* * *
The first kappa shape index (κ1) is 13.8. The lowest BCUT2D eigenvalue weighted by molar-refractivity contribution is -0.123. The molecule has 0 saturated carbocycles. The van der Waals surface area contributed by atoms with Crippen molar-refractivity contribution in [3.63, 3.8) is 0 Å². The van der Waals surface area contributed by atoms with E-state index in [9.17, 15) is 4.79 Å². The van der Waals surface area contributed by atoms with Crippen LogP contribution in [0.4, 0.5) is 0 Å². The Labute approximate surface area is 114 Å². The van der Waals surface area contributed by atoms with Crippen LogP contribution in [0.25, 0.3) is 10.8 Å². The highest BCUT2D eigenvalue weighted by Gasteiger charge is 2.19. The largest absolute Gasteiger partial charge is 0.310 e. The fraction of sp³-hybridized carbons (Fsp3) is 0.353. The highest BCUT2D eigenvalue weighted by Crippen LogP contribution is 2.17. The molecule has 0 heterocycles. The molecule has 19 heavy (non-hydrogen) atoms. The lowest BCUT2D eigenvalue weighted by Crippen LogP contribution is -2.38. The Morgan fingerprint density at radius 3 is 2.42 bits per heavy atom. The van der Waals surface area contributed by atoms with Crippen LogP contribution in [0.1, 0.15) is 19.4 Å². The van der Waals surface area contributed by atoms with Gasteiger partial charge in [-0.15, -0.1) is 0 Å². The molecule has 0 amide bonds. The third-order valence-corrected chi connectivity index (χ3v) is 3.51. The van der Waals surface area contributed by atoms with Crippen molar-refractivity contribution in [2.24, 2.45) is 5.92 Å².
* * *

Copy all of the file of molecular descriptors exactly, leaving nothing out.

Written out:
The first kappa shape index (κ1) is 13.8. The lowest BCUT2D eigenvalue weighted by molar-refractivity contribution is -0.123. The molecule has 0 saturated carbocycles. The van der Waals surface area contributed by atoms with Crippen molar-refractivity contribution in [3.63, 3.8) is 0 Å². The van der Waals surface area contributed by atoms with E-state index in [9.17, 15) is 4.79 Å². The van der Waals surface area contributed by atoms with Crippen LogP contribution in [0.4, 0.5) is 0 Å². The Labute approximate surface area is 114 Å². The van der Waals surface area contributed by atoms with Crippen LogP contribution in [0.25, 0.3) is 10.8 Å². The highest BCUT2D eigenvalue weighted by Gasteiger charge is 2.19. The largest absolute Gasteiger partial charge is 0.310 e. The fraction of sp³-hybridized carbons (Fsp3) is 0.353. The highest BCUT2D eigenvalue weighted by Crippen LogP contribution is 2.17. The molecule has 0 heterocycles. The molecule has 19 heavy (non-hydrogen) atoms. The lowest BCUT2D eigenvalue weighted by Crippen LogP contribution is -2.38. The Morgan fingerprint density at radius 3 is 2.42 bits per heavy atom. The van der Waals surface area contributed by atoms with Crippen LogP contribution in [0.1, 0.15) is 19.4 Å². The van der Waals surface area contributed by atoms with Gasteiger partial charge in [-0.15, -0.1) is 0 Å². The molecule has 0 amide bonds. The third-order valence-corrected chi connectivity index (χ3v) is 3.51. The van der Waals surface area contributed by atoms with Crippen molar-refractivity contribution in [2.24, 2.45) is 5.92 Å².